The dihydrepyridine Ca2+ antagonist drugs used in the therapy of cardiovascular disorders inhibit L-type Ca2+ channels by binding to a single high affinity site. Photoaffinity labeling and analysis of mutant Ca2+ channels implicate the IIIS6 and IVS6 segments in high affinity binding. The amino acid residues that are required for high affinity binding of dihydropyridine Ca2+ channel antagonists were probed by alanine-scanning mutagenesis of the α(1C) subunit, transient expression in mammalian cells, and analysis by measurements of ligand binding and block of Ba2+ currents through expressed Ca2+ channels. Eleven amino acid residues in transmembrane segments IIIS6 and IVS6 were identified whose mutation reduced the affinity for the Ca2+ antagonist PN200-110 by 2-25-fold. Both amino acid residues conserved among Ca2+ channels and those specific to L-type Ca2+ channels were found to be required for high affinity dihydropyridine binding. In addition, mutation F1462A increased the affinity for the dihydropyridine Ca2+ antagonist PN200-110 by 416-fold with no effect on the affinity for the Ca2+ agonist Bay K8644. The residues in transmembrane segments IIIS6 and IVS6 that are required for high affinity binding are primarily aligned on single faces of these two α helices, supporting a 'domain interface model' of dihydropyridine binding and action in which the IIIS6 and IVS6 interact to form a high affinity dihydropyridine receptor site on L-type Ca2+ channels.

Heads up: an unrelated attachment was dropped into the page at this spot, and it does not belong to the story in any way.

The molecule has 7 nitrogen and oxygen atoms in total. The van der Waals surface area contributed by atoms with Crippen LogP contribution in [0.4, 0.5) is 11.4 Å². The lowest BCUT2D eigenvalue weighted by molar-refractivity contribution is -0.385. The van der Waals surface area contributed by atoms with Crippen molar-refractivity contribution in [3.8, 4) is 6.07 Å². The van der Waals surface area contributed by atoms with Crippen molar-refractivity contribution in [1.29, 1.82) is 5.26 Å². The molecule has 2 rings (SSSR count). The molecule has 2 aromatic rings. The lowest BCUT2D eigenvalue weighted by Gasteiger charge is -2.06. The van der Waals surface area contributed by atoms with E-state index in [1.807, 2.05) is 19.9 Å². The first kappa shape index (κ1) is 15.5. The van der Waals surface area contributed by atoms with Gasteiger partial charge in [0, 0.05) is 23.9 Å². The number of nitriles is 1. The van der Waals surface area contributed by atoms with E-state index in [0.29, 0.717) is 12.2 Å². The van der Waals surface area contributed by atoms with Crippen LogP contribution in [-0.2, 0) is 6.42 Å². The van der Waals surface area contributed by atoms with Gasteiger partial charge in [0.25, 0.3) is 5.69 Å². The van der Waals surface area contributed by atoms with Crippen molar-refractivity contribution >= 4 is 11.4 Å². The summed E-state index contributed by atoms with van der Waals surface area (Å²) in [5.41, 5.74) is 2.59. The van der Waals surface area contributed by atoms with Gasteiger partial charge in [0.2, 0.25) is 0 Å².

All Science Journal Classification (ASJC) codes
- Molecular Biology
- Cell Biology